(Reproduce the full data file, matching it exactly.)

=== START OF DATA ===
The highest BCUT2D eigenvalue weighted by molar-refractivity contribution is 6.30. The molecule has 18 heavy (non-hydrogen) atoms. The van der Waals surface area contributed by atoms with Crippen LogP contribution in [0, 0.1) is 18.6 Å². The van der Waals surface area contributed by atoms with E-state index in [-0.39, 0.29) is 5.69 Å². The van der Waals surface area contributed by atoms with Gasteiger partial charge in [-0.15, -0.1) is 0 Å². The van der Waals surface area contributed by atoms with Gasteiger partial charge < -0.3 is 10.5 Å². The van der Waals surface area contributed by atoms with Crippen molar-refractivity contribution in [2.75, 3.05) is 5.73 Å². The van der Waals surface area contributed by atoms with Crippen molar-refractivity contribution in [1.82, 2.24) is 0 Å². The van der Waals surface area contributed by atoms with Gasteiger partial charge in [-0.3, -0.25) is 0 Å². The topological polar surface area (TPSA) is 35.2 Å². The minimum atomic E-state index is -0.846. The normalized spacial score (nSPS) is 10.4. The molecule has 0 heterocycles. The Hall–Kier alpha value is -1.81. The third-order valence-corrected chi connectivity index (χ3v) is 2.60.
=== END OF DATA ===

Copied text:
The highest BCUT2D eigenvalue weighted by molar-refractivity contribution is 6.30. The molecule has 18 heavy (non-hydrogen) atoms. The van der Waals surface area contributed by atoms with Crippen LogP contribution in [0, 0.1) is 18.6 Å². The van der Waals surface area contributed by atoms with E-state index in [-0.39, 0.29) is 5.69 Å². The van der Waals surface area contributed by atoms with Gasteiger partial charge in [-0.15, -0.1) is 0 Å². The van der Waals surface area contributed by atoms with Gasteiger partial charge < -0.3 is 10.5 Å². The van der Waals surface area contributed by atoms with Crippen molar-refractivity contribution in [2.75, 3.05) is 5.73 Å². The van der Waals surface area contributed by atoms with Crippen molar-refractivity contribution in [1.82, 2.24) is 0 Å². The van der Waals surface area contributed by atoms with Gasteiger partial charge in [-0.3, -0.25) is 0 Å². The topological polar surface area (TPSA) is 35.2 Å². The minimum atomic E-state index is -0.846. The normalized spacial score (nSPS) is 10.4. The molecule has 0 heterocycles. The Hall–Kier alpha value is -1.81. The third-order valence-corrected chi connectivity index (χ3v) is 2.60.